Accolades for Volunteers in Women's Boxing at USAB: 1993-2008

Jan. 05, 2009, 11:48 a.m. (ET)
It's been 15 years since USA Boxing first allowed female boxers the chance to officially compete as amateur boxers in the United States.  We've come a long way since 1993, and many boxers have enjoyed the opportunity to box on the local, regional, national and international levels.  Those boxers would not have been able to participate if not for the volunteers who make amateur boxing possible.  

The USAB Women's Task Force requested USA Boxing membership to publicly acknowledge the work of volunteers who have specifically been part of the growth and development of female boxing since 1993.  Close to fifty volunteers were nominated by their peers for their pioneering, steadfast and enthusiastic support of girl and women boxers in the United States.  These volunteers have served membership -- administrators, officials, physicians, coaches and boxers -- in many ways, and with a passion that makes a demanding sport both fun and challenging for all participants.  

Please join the Women's Task Force in thanking these volunteers for their service, and congratulating them on the growth and development of girls' and women's boxing at USA Boxing, Inc.  Each accolade reciepient is listed, along with the specific work for which they were nominated:

Dawn Barry, official
Cindy Bohmont, coach
Marilyn Boitano, physician
Ken Butler, official
Rick Carrillo, official
Bonnie Canino, organizer
Dave Chaplin, official
Sean Curtin, official
Linda De La Paz, official
Jeanne DePriest, official
Martha Dodson, physician
James Downing, coach
James Ferguson, coach
Sue Fox, publicity
Angel Franklin, official
Kevin Franklin, official
Kevina Franklin, official
Deirdre Gogarty, coach
Robin Goodfellow, physician
David Hernandez, official
Dick Hildebrandt, coach
Jeaneene Hildebrandt, administrator
Pamela Hodge, administrator
Bruce Kawano, coach
Ray Kerwick, coach/official
Cap Kotz, coach
Melanie Ley, official
Christine Lopez, official
Dallas Malloy, organizer
Sandy Martinez-Pino, administrator 
Alan Nadar, administrator
Julie Neisz, official
JoAnn Newman, official
National PAL, organizer
Adam Pollack, coach
Yvonne Reis, organizer
Lucia Rijker, organizer
Michael Rivest, official
Krysti Rosario, official
Mercedes Rosario, official
Bob Russo, official
Dawn Sanchez, administrator
Al Simpson, coach
Marty Smith, official
Mark Streisand, organizer
Becky Suazo, official
Pete Suazo, official 
Faith Wolfley, official
Jerry Wright, official

These volunteers were honored in this month's USA Boxing magazine.  Each volunteer was also sent a certificate of appreciation.  We honor these officials, administrators, physicians and coaches, for the kindness, generosity, and support they've shown to female boxers through the years.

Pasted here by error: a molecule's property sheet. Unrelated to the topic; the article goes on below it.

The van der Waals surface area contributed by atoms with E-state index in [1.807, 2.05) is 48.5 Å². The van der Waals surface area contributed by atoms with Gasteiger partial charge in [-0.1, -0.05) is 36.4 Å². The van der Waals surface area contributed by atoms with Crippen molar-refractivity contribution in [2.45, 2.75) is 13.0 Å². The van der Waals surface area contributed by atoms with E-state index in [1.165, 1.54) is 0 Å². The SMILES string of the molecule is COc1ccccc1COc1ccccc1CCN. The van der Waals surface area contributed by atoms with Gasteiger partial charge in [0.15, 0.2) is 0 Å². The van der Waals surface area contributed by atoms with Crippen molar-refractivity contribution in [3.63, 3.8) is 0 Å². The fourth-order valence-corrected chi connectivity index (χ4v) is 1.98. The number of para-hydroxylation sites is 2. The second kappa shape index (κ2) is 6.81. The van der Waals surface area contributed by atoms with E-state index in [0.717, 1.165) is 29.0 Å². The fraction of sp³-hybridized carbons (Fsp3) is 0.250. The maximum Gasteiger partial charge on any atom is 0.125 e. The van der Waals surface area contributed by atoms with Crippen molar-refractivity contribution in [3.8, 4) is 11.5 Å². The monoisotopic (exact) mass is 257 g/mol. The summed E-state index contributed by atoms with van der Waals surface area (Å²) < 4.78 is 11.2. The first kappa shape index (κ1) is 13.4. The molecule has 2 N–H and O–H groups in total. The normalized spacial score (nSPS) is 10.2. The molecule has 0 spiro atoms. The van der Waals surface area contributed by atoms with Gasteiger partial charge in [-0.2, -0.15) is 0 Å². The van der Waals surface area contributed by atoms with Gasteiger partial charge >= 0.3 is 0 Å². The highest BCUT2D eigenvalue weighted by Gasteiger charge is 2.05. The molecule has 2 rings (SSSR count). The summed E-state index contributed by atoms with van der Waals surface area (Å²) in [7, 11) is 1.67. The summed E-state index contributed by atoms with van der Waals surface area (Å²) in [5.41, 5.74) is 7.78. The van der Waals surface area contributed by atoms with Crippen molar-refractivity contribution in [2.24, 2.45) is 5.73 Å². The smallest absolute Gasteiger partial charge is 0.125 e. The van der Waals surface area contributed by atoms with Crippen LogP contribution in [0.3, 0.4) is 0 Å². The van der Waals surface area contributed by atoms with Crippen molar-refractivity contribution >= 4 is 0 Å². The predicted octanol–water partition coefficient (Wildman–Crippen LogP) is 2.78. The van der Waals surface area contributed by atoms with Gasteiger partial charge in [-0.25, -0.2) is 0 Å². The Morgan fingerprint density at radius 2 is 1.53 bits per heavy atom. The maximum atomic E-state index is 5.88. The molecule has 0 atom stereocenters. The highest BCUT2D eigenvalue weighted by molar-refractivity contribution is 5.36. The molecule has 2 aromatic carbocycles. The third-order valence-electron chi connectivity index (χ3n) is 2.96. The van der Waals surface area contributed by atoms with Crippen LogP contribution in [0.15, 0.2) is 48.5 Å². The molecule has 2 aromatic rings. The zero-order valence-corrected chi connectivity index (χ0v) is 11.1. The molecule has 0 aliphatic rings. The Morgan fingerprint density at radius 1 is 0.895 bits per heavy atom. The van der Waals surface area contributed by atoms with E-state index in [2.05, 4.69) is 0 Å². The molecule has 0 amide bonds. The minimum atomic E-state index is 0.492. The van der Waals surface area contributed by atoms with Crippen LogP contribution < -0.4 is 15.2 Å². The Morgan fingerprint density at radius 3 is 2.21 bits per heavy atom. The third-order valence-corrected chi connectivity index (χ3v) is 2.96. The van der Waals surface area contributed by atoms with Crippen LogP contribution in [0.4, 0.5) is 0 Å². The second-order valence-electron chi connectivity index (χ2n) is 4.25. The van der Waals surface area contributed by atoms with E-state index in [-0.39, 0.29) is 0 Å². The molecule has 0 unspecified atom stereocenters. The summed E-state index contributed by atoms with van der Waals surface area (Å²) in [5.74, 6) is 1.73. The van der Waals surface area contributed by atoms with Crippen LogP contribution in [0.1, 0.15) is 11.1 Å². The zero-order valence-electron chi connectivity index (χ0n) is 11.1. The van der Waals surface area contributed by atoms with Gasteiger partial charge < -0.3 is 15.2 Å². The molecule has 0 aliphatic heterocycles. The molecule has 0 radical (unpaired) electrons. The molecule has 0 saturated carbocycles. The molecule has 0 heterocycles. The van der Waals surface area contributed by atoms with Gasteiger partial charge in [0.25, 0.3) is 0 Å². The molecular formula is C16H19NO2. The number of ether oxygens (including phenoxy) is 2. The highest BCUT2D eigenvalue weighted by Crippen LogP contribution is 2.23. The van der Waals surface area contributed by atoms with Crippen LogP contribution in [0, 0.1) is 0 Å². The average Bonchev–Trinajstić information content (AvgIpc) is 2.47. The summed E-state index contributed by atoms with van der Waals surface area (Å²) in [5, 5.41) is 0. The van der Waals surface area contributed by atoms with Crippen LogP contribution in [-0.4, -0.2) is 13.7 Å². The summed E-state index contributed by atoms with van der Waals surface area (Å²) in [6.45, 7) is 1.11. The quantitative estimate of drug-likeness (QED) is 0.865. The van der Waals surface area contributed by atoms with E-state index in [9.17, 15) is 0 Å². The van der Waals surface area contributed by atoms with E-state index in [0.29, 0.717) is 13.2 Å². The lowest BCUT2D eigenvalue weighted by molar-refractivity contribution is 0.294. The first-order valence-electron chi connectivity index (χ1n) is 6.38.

Officials help keep our sport safe by following rules and regulations.  Officials simultaneously encourage participation while ensuring fair play, working countless hours at events.  Officials keep coaches and boxers, as well as other officials, to a high standard that improves the reputation of our sport.  Referees, judges, timekeepers, clerks and inspectors volunteer their time and resources to make competitions possible.  

Physicians look after the health of our boxers by following guidelines and staying current on medical research.  They conduct pre-bout physicals, sit ringside where they observe each and every bout, and conduct post-bout physicals on every boxer.  Competitions require the presence of a ringside physician, and their presence ensures that our sport stays safe for participants.  Medical Doctors and Doctors of Osteopathy also counsel and consult with boxers, coaches and officials who have medical questions and concerns.

Coaches teach boxers the rules, skills, tactics and strategies of amateur boxing, putting in countless hours in gyms, preparing boxers for success, and at competitions.  Coaches show true passion for the sport and its participants.  A boxing coach tries to get the best out of each boxer on their team, working to improve both skill and confidence.  The coach's jobs are too numerous to list, as they vary from maintaining a safe training facility to teaching skills to taking boxers to competitions.  A good coach can recognize talent, develop skill, nurture development, facilitate success, and make a boxer feel as though they were born to box.  

Administrators and organizers help gyms and LBCs operate smoothly for the betterment of boxers, and help find the best way to grow and develop boxers within communities.  Organizers put on shows and tournaments to give our boxers opportunities to compete and improve, and ensure safe and fair play by creating competition atmospheres based on USA Boxing rules and regulations.  Organizers do many things to make competitions possible, including finding participants, setting up rings, running concession stands, buying medals and trophies, and coordinating efforts of officials.

The dedication of volunteers in our organization makes our sport possible, keeps it fun, and keeps it safe.  Thank you to all volunteers in amateur boxing.